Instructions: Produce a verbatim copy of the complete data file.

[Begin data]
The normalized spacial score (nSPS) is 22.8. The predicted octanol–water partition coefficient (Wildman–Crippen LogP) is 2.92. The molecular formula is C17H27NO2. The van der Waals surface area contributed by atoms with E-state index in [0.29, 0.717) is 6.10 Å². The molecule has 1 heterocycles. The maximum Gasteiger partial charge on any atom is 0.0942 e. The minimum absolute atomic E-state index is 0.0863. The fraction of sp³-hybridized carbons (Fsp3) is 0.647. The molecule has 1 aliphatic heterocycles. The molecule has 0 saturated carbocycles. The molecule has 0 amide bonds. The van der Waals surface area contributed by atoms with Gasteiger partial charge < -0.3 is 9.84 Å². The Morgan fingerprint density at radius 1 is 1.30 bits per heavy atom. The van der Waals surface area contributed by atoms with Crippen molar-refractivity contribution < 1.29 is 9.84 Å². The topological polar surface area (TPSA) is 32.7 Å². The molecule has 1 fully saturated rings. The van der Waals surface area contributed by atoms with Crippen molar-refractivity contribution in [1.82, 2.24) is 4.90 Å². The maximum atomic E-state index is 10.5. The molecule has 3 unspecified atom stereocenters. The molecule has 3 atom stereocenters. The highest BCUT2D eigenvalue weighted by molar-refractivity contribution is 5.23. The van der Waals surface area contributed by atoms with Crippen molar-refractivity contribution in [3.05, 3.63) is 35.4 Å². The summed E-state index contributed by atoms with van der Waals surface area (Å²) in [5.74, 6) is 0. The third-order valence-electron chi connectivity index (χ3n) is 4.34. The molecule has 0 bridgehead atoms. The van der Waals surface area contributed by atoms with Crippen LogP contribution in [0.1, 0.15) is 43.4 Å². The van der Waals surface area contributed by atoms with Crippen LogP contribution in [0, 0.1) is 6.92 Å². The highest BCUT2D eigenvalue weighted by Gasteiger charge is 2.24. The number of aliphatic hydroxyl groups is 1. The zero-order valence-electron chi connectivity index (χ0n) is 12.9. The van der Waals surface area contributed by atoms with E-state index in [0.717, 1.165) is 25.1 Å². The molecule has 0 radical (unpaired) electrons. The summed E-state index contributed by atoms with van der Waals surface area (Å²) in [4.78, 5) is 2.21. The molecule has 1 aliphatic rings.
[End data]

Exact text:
The normalized spacial score (nSPS) is 22.8. The predicted octanol–water partition coefficient (Wildman–Crippen LogP) is 2.92. The molecular formula is C17H27NO2. The van der Waals surface area contributed by atoms with E-state index in [0.29, 0.717) is 6.10 Å². The molecule has 1 heterocycles. The maximum Gasteiger partial charge on any atom is 0.0942 e. The minimum absolute atomic E-state index is 0.0863. The fraction of sp³-hybridized carbons (Fsp3) is 0.647. The molecule has 1 aliphatic heterocycles. The molecule has 0 saturated carbocycles. The molecule has 0 amide bonds. The van der Waals surface area contributed by atoms with Gasteiger partial charge < -0.3 is 9.84 Å². The Morgan fingerprint density at radius 1 is 1.30 bits per heavy atom. The van der Waals surface area contributed by atoms with Crippen molar-refractivity contribution < 1.29 is 9.84 Å². The topological polar surface area (TPSA) is 32.7 Å². The molecule has 1 fully saturated rings. The van der Waals surface area contributed by atoms with Crippen molar-refractivity contribution in [1.82, 2.24) is 4.90 Å². The maximum atomic E-state index is 10.5. The molecule has 3 unspecified atom stereocenters. The molecule has 3 atom stereocenters. The highest BCUT2D eigenvalue weighted by molar-refractivity contribution is 5.23. The van der Waals surface area contributed by atoms with Crippen molar-refractivity contribution in [3.05, 3.63) is 35.4 Å². The summed E-state index contributed by atoms with van der Waals surface area (Å²) in [5.74, 6) is 0. The third-order valence-electron chi connectivity index (χ3n) is 4.34. The molecule has 0 bridgehead atoms. The van der Waals surface area contributed by atoms with Crippen LogP contribution in [0.1, 0.15) is 43.4 Å². The van der Waals surface area contributed by atoms with Crippen LogP contribution in [0, 0.1) is 6.92 Å². The highest BCUT2D eigenvalue weighted by Gasteiger charge is 2.24. The number of aliphatic hydroxyl groups is 1. The zero-order valence-electron chi connectivity index (χ0n) is 12.9. The van der Waals surface area contributed by atoms with E-state index in [0.717, 1.165) is 25.1 Å². The molecule has 0 radical (unpaired) electrons. The summed E-state index contributed by atoms with van der Waals surface area (Å²) in [4.78, 5) is 2.21. The molecule has 1 aliphatic rings.